By Daniela Appel
February is Jewish Disability Awareness, Acceptance and Inclusion Month, and Congregation Beth Torah (CBT) plans to once again celebrate with its annual Inclusion Shabbat on Feb. 13. The congregation traditionally invites Chai House residents to take part in Shabbat services and Kiddush lunch with a congregational buddy. Due to the ongoing pandemic, services will be held virtually this year, but as in years past, the Inclusion Shabbat will mean taking time to “recognize those in our community who have been working hard to make Beth Torah a welcoming place for everyone,” says Rabbi Elana Zelony. Inclusion Shabbat is an event planned by Beth Torah’s Inclusion Committee, which aims to make participating in synagogue life more accessible to members of the community who have various disabilities.
Almost six years ago, Zelene Lovitt spearheaded Beth Torah’s efforts to become an inclusive environment for the community through United Synagogue of Conservative Judaism’s Inclusion Initiative. CBT was one of the original 16 congregations in North America accepted by USCJ. Started by Lovitt, the Inclusion Committee at Beth Torah has grown to more than 20 members of both disabled and non-disabled members of the community. The committee has effectuated improvements to the synagogue such as large print prayer books, an automatic door, an outdoor ramp, railings leading up to the bima, and handicap-accessible bathrooms in order to make the synagogue more easily accessible. “The membership has embraced the idea of meeting people where they are and removing the barriers to synagogue membership,” said Lovitt. “And that’s the message — to remove barriers,” she continued.
Though Beth Torah’s Inclusion Initiative is still relatively new, inclusion has been a longtime value of the congregation. No family is more appreciative of that than the Kormans, whose son Jacob is a person with a disability himself. When they moved to Dallas in the 1980s, Sarah and Ira struggled to find a school that could provide a Jewish education to Jacob. CBT accepted the Kormans with open arms. The synagogue helped Jacob prepare for his bar mitzvah, matching him with a tutor Sarah calls a “perfect match” and Jacob proudly declares he is still “good friends” with.
“In 1984, acceptance of people with disabilities was not universal. We had a difficult time finding a synagogue to educate Jacob. Beth Torah appealed to us not only because they accepted Jacob, but (also) since then, has had a unique attitude toward people less fortunate and those with disabilities,” said Sarah. “I think that was the underlying motivation to join the synagogue and to stay involved and provide for the next generation,” she continued.
The Kormans are integral members of the Inclusion Committee and of the CBT community. Sarah has also served as a teacher at the learning center and has given lectures sharing the stories of her parents who are both Holocaust survivors, among many other roles at the synagogue. Ira, who has a doctorate in psychology and has done consulting around the country, gives presentations on topics such as communication, grief, resiliency, and the healthcare system. Jacob is skilled with technology, helping facilitate the synagogue’s live streamed services.
The Kormans have been invaluable members of Beth Torah, and to honor their contributions, the Inclusion Committee voted unanimously to rename the Inclusion Fund after their family. “We were totally surprised when (Zelene) contacted us to rename the Inclusion Fund after our family. Not something we ever considered,” said Ira. “It’s an appreciation for what we have contributed, but we’ve only been able to contribute (because of everyone else on the committee); everyone’s name deserves to be on it,” he added.
CBT aims to foster an environment of inclusivity, where all are welcome. “Our congregation is kind to one another and cares for one another. It’s comfortable and accepting. Inclusion Committee continues to strengthen that whole idea. There aren’t that many synagogues doing what we are, and it’s primarily because of Zelene. She started it and has made it stronger,” said Sarah. “We are just part of a group who care about others and we feel fortunate to be a part.”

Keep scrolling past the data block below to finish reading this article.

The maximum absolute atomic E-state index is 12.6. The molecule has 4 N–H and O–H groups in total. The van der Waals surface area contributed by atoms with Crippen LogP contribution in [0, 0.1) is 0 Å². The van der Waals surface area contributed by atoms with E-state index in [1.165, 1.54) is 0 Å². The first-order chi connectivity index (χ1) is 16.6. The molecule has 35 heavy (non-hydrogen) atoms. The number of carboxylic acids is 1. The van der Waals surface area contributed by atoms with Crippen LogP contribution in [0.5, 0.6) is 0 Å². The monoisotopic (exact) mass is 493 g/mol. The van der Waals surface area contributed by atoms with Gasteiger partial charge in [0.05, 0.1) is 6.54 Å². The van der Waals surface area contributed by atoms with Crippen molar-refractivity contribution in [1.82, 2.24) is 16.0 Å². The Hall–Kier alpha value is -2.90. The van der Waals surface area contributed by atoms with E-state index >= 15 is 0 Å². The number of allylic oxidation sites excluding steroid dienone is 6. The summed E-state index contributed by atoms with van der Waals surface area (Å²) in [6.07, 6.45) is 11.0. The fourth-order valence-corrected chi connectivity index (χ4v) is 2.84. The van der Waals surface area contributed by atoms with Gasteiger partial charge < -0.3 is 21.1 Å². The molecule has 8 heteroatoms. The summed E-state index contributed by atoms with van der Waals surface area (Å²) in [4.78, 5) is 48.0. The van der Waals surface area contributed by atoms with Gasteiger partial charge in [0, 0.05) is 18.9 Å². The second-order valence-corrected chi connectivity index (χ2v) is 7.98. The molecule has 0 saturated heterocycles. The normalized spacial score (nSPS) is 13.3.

Jewish Disability Awareness Acceptance & Inclusion Month events activities
The Jewish Federations of North America (JFNA) is hosting a full month of FREE virtual education, awareness and empowerment opportunities in support of people with disabilities through JFNA programming. There are 15 different webinars to choose from at a variety of different days and times throughout the month. Hear from thought leaders and experts about the current state of disability rights, and what can be done to promote the best inclusion and supportive care practices. Learn new advocacy strategies and take action to put the needs and rights of people with disabilities squarely on the policy agenda of the Biden administration and the 117th Congress.
Register at https://www.jewishtogether.org/JDAM to access the list of webinars.
Movie Night with the Special Needs Partnership
Monday, Feb. 8
RSVP for Movie Discussion
‘Far From The Tree’
This year’s SNP Movie Night will be book-club style! Watch “Far From The Tree” on your own time before Feb. 8, then join a live discussion of the movie over Zoom, facilitated by members of the Jewish Family Service Special Needs Partnership Committee.
Based on The New York Times bestseller by Andrew Solomon, “Far From the Tree” is an intimate, profoundly human look at families raising children society deems “abnormal.” Tracing their joys, challenges, tragedies, and triumphs, Far From the Tree invites viewers to rethink what it means to be a “normal family.”
The movie can be found on Hulu and can be viewed via subscription or free trial.
The endeavor of Parents Empowered Raising Kids (PERK) is to create social and support connections between adults who are raising children with special needs. PERK events are facilitated by professionals from the JFS Special Needs Resource Team and are designed to give parents tools and support for everyday challenges.
Loneliness — How to Help Our Children Make Friends
Thursday, Feb. 11
Children with special needs often feel socially isolated and have difficulty making friends with peers. But they shouldn’t have to feel hopeless about making friends. Join us in exploring ways that we as parents can help our children enjoy others and make friends.
Speaker: Janet Henson
Janet Henson is a licensed clinician with Jewish Family Service specializing in teenagers and young adult populations. Janet brings 30 years’ experience in private practice, community mental health and full-time ministry.